China – April 28, 2017 – China’s top legislature Thursday passed a revised surveying and mapping law, protecting geographic information security and raising public awareness of national territory.
The legislation was adopted after a second reading at the bimonthly session of the Standing Committee of the National People’s Congress.
Revisions deal with the use of safe, reliable technology and equipment, managing navigation and positioning reference stations and supervision of Internet mapping services.
Raising awareness of national territory should be included in the curricula for primary and middle schools as it is an important part of patriotic education, according to the law. In order to enable everyone to use maps that represent China’s territory correctly, the law states that regulations should be followed in formulating, publishing or exhibiting maps.
“The omission of sensitive information in maps breaks the integrity of national territory and harms national security and interests to some extent,” legislator Yue Zhongming told reporters at a press conference.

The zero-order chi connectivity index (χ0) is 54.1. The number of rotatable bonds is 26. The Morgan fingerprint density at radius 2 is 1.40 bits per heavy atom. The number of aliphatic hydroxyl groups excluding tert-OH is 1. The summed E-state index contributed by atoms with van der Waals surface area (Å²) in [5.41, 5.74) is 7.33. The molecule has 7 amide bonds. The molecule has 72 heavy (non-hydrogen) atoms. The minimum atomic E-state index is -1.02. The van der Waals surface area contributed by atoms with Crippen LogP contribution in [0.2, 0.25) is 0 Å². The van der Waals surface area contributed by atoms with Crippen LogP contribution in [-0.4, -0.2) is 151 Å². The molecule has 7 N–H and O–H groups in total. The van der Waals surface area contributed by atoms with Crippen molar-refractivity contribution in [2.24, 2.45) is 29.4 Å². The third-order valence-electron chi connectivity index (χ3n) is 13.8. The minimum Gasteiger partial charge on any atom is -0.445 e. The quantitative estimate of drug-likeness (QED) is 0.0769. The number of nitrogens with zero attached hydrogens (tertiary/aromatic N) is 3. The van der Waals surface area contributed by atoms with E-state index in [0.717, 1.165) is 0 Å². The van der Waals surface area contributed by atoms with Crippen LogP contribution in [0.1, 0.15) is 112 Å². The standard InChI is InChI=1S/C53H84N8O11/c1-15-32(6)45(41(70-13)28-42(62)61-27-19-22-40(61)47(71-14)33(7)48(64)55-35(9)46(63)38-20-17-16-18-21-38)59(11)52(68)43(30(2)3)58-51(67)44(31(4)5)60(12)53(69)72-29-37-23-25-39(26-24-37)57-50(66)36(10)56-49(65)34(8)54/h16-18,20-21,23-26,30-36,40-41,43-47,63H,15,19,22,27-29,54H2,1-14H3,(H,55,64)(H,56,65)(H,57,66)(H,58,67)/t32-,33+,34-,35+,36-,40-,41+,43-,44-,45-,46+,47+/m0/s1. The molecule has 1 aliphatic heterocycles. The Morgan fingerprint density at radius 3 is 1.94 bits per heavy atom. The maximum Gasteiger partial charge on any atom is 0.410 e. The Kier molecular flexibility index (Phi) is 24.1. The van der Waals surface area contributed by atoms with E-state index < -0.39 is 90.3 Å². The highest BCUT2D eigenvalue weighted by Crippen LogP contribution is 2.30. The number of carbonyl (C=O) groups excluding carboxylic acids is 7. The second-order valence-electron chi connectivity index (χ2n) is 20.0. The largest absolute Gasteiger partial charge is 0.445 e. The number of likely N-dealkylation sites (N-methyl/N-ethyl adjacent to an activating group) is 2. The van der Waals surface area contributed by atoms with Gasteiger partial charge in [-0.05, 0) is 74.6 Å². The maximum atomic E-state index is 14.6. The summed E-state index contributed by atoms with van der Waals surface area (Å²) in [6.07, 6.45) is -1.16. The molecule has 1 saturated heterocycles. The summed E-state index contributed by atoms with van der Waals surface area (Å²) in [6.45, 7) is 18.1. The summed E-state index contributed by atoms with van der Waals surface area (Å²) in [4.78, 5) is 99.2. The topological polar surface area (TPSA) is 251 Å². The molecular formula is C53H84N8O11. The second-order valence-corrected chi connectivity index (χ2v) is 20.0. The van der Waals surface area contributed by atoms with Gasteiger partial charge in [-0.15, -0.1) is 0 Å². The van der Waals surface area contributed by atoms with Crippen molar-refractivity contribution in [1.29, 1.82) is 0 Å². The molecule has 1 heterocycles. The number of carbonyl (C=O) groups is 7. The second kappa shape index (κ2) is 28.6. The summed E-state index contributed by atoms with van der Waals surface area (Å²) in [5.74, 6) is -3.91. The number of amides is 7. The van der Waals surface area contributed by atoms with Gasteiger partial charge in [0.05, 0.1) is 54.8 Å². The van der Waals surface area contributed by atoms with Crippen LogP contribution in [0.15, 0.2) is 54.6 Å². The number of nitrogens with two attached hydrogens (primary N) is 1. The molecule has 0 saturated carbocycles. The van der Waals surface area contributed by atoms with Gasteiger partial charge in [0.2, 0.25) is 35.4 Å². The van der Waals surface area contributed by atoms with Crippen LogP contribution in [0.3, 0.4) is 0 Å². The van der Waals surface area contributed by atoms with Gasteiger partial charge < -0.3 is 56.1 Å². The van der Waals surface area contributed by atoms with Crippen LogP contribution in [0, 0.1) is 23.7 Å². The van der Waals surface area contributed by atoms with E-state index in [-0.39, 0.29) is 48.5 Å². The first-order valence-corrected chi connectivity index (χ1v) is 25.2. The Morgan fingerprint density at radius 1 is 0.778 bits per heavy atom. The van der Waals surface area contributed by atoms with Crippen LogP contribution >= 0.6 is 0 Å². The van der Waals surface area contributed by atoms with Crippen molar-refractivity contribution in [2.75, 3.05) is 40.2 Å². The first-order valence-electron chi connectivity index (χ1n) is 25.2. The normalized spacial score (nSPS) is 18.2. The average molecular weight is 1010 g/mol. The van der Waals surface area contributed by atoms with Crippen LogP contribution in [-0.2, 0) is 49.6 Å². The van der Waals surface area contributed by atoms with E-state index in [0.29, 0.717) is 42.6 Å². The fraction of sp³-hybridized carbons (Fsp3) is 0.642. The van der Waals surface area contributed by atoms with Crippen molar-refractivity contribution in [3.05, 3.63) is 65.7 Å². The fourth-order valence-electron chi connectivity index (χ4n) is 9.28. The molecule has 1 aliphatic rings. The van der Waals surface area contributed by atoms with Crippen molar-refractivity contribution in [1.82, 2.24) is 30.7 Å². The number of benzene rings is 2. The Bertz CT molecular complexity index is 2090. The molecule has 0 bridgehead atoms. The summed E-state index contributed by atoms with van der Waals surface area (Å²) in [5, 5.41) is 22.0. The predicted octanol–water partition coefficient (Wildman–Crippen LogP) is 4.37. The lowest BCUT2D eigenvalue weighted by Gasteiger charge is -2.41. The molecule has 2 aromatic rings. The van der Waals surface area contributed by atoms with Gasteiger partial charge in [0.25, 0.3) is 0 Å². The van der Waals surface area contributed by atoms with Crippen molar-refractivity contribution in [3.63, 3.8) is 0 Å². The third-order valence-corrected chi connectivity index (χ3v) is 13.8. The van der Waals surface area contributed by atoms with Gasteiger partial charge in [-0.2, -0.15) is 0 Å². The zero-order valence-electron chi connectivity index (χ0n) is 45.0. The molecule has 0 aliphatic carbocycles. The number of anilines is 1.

The law stipulates that Internet map providers should use maps that are legally authorized and protect the integrity of mapping data.
The revision has become more pressing as some extant clauses do not address current problems, such as the leakage of information of Internet map service users, due to new business models including bike-sharing services.
The bike-sharing system allows riders to locate the nearest bicycle through an interactive map in a mobile app, rent them by scanning a QR code on the bike, and leave them wherever they end their trip, with no need to return them to a fixed station.
According to the law, those responsible for the production and use of geographic information, as well as Internet mapping service providers, should abide by laws and regulations on personal information protection when they gather or use personal information.
Lawmakers called for intensified military-civilian integration in surveying and mapping activities to make better use of resources
Violators could face fines up to 1 million yuan (over 145,000 US dollars) or have their business licenses revoked, and could face criminal charges. Foreign offenders may be deported.
The fine for those who release geological data without authorization about territory administered by the government will face fines of up to 500,000 yuan, compared with the current ceiling of 100,000 yuan.
The law was formulated in 1992 and amended for the first time 10 years later. The latest version will come into force on July 1.